Earth's Rotation and the Apparent Daily Motion of the Sky
The earth rotates about an imaginary line that passes through the North and South Poles of the planet. This line is called the axis of rotation. Earth rotates about this axis once each day (approximately 24 hours). Although you most likely already knew that fact, there is a slight complication most people are not aware of.
More specifically, our rotation period (the time elapsed for one rotation) with respect to the stars is called a sidereal day. A sidereal day is 24 sidereal hours, or 23 hours and 56 minutes on a normal clock. Our clock time is based on the earth's rotation with respect to the sun from solar noon to solar noon. This is a solar day, and it is divided into 24 hours. Because Earth travels about 1 / 365 of the way around the sun during one day, there is a small difference between solar time and sidereal time.
The earth takes about 1/365 of a day or about 4 minutes
more to get into the </FONT>same
Note: Astronomers and other scientists sometimes use ordinary words but with different or more limited meaning attached. The words "rotate" and "revolve" are examples of this: To an astronomer, "rotate" = spin around an axis that runs through you, and "revolve" = orbit about another object. One time around = one revolution. In the 1500's Copernicus published a radical theory of the solar system in which he proposed that the planets revolve about the sun. His book "on the revolutions of the planets" changed how we view our universe. From its title we get the word "revolution" meaning "action giving rise to radical change in society".
So which way does the world turn? One way to visualize how the earth turns is to hold out your right fist with your thumb extended and pointing straight up (the traditional hitchhiker fist). If you visualize that your thumb points north, then your fingers are curling in the direction of Earth's rotation. Because of this easy set up, we say that the earth rotates in a "right-handed" manner (because you are using your right hand as a model).
You can take this model a step further by visualizing that the base of your thumb is where Europe and Africa are located (Europe is above Africa of course when North is up). The Atlantic Ocean would be on your fingers and the flat part of your fist by your knuckles are the Americas. The back of your hand is the Pacific Ocean, which leaves Asia to rest where your wrist is. If you keep this simple model in mind, you will always have an Earth-globe to check directions by. This is not so different from counting using your fingers.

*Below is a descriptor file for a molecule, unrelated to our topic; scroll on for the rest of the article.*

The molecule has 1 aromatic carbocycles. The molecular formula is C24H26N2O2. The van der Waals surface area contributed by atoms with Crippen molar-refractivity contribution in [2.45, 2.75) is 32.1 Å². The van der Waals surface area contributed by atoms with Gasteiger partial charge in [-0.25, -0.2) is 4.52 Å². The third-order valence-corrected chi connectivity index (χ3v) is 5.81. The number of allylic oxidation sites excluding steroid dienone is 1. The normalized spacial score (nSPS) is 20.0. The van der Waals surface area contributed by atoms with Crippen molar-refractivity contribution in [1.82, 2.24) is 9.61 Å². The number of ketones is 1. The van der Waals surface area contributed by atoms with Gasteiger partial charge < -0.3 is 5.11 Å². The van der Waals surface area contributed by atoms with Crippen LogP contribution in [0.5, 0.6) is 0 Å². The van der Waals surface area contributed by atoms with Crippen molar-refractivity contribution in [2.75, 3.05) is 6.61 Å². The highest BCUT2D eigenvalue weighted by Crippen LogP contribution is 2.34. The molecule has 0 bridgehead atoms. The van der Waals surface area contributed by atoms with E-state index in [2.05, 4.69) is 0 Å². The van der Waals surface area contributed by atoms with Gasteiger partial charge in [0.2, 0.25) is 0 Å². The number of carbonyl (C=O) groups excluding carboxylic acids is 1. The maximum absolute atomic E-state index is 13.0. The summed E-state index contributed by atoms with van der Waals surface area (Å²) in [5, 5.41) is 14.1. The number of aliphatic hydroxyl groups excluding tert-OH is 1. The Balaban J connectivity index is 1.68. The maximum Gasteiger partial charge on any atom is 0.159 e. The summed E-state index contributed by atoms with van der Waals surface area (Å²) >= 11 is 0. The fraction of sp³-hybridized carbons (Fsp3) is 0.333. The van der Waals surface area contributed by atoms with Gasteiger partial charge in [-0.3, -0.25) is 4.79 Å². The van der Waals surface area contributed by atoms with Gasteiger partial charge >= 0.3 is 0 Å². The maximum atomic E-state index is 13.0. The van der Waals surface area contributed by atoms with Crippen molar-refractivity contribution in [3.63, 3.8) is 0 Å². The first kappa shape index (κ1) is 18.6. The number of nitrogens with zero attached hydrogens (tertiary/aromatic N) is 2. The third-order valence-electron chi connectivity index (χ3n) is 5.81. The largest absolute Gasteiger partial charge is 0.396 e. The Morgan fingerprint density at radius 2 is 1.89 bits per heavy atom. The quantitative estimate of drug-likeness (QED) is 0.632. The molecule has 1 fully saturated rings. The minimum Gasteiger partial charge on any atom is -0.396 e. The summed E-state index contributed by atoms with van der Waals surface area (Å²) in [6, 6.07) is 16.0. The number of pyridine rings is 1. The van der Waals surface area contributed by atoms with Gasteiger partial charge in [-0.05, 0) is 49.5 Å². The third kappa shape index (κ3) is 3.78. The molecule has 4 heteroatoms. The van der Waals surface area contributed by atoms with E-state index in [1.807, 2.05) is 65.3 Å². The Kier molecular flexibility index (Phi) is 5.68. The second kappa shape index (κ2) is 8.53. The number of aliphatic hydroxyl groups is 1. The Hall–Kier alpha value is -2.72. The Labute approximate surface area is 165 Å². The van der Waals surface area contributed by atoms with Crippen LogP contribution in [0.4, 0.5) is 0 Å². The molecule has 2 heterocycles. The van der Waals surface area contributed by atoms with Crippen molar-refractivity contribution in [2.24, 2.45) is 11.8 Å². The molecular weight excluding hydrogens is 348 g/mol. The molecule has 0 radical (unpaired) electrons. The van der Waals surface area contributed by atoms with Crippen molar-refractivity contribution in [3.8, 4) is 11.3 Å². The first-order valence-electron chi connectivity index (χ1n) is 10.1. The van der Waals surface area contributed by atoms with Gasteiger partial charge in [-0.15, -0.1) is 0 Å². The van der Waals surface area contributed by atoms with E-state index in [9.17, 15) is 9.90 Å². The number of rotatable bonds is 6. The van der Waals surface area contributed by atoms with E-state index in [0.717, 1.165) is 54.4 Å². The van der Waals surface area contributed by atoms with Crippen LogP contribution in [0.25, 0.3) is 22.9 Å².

For an observer at a fixed position on Earth, the rotation of the earth makes it appear as if the sky is revolving around the earth. In other words, if you are standing for long enough in a field at night, it looks like the sky is moving, not you. This motion is called "apparent diurnal motion." "Diurnal" means having to do with a day, in the sense of a 24-hour period.
Please note that the word "day" has two popular meanings, which can lead to confusion in astronomical contexts. Day can mean when it is light out, as in "day or night." Or, it can indicate a 24-hour period. Here we only use the second meaning. You might want to be careful to do the same.
In the diagram to the right we show the earth as seen from space with Ames, Iowa, the home of Iowa State, at the top. This means that a person in Ames would be standing with his or her head towards the top of the diagram. This picture may seem confusing at first because we like to think of north as always being up, but remember that up and down are arbitrary designations in space.
People in Australia, in the Southern Hemisphere of our planet, certainly do not consider themselves as being upside down.
The earth rotates around the North – South (N-S) line, so that if we watched it rotate, the parts at the bottom left -- Indonesia, Australia -- would move up and to the right being parallel to the dashed line (the equator).